Private Caribbean islands owned by deceased sex offender and financier Jeffrey Epstein are up for sale and could fetch up to $125 million.
A lawyer for Epstein’s estate confirmed to the BBC that the two islands – Little St. James and Great St. James – have been listed.
Lawyer Daniel Weiner said some proceeds from the sale will be used to settle outstanding lawsuits.
Epstein died in jail in 2019, awaiting trial on sex trafficking charges.
The financier bought the 90-acre Little St. James – the more developed of the two – nearly 25 years ago for almost $8 million.
He then acquired the larger Great St. James in 2016 for $22.5 million, and had drawn up plans to develop the 161-acre island by building homes, an amphitheatre, underwater office, and pool.
Epstein was accused by U.S. Virgin Islands attorney general Denise George of sexually abusing girls as young as 12 years old on Little St. James.
The lawsuit, filed two years ago, claimed that one 15-year-old girl attempted to escape the island by swimming away before being captured and having her passport confiscated.
Weiner, a partner at New York law firm Hughes Hubbard & Reed, said the sale is taking place with the support of George, and that the proceeds “will be used by the estate for the resolution of outstanding lawsuits, and the regular costs of the estate’s operations.”
The Wall Street Journal reported that the two islands could sell for as much as $125 million, although some estimates place the value at closer to $86 million.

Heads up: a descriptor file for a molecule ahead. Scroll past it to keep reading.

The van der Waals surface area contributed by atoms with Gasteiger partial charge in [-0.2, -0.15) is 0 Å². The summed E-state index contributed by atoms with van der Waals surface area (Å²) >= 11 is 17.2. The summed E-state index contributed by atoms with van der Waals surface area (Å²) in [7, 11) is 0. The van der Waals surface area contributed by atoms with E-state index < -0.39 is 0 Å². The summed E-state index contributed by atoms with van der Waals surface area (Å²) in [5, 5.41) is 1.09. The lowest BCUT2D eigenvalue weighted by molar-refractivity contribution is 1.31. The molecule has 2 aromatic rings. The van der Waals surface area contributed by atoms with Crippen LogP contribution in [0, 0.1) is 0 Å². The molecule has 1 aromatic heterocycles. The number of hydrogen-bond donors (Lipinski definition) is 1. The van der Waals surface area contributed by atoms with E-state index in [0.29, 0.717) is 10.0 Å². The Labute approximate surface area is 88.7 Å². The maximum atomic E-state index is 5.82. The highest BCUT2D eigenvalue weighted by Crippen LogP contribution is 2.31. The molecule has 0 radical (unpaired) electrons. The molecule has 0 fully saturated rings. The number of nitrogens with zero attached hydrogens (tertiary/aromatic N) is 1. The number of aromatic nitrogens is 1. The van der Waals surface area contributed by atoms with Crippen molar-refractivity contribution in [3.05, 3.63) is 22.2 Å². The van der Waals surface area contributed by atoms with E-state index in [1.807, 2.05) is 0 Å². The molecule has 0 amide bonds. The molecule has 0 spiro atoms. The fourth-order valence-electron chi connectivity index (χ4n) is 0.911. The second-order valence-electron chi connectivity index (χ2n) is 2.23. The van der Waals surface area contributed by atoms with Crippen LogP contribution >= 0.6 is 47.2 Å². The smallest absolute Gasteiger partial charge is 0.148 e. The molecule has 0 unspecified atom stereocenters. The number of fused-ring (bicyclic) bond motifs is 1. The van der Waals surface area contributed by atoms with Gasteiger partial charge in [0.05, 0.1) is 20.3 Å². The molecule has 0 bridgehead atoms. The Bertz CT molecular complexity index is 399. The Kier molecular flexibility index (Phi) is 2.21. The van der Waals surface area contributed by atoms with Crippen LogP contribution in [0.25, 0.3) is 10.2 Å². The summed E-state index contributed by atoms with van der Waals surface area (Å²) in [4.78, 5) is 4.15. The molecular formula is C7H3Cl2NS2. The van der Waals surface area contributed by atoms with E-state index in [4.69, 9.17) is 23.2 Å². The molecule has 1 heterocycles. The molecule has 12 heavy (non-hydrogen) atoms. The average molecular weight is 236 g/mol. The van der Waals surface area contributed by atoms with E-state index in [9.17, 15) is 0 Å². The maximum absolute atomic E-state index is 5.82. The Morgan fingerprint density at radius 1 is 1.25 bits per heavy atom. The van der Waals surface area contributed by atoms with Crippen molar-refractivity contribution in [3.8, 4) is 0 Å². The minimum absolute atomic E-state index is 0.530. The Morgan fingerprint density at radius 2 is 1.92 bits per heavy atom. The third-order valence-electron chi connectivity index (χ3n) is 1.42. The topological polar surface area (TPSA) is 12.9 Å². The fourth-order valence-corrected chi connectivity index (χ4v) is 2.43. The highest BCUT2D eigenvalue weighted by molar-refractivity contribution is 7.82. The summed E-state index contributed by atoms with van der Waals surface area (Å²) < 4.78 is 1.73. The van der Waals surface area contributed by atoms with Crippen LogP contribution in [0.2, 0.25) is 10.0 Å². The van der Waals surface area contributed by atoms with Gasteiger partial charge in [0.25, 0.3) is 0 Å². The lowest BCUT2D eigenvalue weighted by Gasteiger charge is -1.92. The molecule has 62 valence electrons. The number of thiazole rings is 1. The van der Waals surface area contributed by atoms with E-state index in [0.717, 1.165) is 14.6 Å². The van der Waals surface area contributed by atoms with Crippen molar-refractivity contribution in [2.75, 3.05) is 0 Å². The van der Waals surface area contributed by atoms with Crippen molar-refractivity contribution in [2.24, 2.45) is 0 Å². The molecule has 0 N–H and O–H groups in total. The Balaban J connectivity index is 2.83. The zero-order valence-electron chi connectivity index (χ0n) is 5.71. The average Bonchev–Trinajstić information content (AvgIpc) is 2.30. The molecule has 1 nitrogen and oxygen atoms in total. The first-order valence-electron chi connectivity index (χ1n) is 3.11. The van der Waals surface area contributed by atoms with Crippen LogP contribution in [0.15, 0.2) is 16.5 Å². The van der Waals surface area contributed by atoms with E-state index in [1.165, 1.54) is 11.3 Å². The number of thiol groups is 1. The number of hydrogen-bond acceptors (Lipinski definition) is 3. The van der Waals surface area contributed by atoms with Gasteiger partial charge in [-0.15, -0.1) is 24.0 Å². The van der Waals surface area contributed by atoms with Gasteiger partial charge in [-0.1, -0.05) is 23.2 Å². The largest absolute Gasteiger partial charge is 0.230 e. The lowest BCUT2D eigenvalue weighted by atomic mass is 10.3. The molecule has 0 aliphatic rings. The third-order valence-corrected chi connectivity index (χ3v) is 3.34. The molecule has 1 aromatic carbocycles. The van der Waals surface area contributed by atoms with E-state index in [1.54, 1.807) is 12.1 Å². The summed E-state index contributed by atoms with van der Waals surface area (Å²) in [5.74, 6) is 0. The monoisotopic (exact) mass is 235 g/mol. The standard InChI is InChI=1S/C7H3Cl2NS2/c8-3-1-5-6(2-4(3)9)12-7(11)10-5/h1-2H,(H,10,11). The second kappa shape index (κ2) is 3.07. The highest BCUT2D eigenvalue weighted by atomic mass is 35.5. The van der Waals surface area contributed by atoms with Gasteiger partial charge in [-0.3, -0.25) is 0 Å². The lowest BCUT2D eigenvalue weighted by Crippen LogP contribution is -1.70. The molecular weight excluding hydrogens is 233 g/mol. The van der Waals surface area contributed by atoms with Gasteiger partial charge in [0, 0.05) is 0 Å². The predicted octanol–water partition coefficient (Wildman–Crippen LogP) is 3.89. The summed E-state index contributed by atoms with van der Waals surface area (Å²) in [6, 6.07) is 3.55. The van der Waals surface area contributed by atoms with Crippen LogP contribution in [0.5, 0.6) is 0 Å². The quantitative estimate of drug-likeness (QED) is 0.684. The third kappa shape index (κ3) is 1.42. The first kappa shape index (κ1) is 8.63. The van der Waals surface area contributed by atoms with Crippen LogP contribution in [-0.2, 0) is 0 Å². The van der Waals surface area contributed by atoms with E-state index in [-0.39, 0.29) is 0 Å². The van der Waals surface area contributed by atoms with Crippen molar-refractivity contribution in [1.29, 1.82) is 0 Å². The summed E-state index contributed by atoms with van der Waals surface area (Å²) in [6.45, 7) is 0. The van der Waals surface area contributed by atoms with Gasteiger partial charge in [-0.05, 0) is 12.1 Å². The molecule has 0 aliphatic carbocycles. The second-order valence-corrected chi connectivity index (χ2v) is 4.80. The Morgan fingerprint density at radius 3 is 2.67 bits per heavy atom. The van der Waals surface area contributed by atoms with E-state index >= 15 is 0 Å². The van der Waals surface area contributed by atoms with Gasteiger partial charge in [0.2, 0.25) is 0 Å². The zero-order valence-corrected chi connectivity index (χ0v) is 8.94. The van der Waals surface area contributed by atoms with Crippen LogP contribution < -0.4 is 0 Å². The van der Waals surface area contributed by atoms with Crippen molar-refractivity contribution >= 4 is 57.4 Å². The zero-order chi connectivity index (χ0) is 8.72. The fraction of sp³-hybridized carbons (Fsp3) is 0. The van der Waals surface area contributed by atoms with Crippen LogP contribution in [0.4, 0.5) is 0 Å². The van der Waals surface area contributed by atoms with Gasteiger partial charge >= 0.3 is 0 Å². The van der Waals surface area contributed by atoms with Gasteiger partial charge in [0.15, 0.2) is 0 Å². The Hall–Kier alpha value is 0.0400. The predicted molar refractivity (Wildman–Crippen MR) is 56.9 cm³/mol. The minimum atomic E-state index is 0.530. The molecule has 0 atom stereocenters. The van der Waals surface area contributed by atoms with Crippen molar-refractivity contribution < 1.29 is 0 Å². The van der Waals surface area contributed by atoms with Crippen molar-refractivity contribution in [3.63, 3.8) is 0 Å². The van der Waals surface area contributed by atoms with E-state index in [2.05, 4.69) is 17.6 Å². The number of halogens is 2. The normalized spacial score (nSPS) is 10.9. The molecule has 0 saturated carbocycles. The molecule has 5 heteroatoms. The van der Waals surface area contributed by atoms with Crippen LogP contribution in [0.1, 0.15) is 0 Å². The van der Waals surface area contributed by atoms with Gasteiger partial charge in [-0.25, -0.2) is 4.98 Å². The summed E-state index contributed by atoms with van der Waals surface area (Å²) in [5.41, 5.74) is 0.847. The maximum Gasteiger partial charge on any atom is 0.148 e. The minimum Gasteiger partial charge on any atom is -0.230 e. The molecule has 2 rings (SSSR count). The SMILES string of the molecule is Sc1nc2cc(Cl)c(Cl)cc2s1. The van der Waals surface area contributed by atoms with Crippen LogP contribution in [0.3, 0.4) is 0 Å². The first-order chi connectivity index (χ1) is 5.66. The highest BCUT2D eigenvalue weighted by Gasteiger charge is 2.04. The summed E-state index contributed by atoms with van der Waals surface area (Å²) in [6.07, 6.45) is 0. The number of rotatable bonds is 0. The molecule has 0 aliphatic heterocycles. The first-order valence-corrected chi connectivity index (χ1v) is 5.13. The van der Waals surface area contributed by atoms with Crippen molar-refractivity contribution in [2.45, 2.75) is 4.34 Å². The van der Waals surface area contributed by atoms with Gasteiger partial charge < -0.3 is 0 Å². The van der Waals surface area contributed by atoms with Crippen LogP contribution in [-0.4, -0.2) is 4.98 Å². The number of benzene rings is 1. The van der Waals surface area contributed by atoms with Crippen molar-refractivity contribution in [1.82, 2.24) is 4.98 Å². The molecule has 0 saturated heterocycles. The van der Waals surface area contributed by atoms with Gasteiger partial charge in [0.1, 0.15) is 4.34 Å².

Epstein reportedly welcomed a number of high-profile guests to Little St. James over the years. One of Epstein’s alleged victims, Virginia Giuffre, claimed in a civil suit that Prince Andrew had abused her on the island. Prince Andrew denied the claims, and said he had no recollection of meeting Giuffre.
The prince recently paid a settlement to Giuffre to end a civil case in the U.S. The settlement did not include acceptance of liability, and Prince Andrew has always rejected claims of wrongdoing.
Jes Staley, the former boss of Barclays, also visited Little St. James. He resigned from the U.K. bank last year following an investigation by financial regulators over how the banker had characterized his relationship with Epstein.
Staley visited Epstein’s island in 2015 a few months before he took on the chief executive role at Barclays.
U.K. financial regulators began an investigation after JP Morgan – Staley’s former employer – handed over 1,200 emails sent between the banker and Epstein mostly in 2008 and 2012.
Regulators were concerned that the emails showed a closer relationship between the two men than Staley had described to the Barclays board. Staley is contesting the regulators’ finding.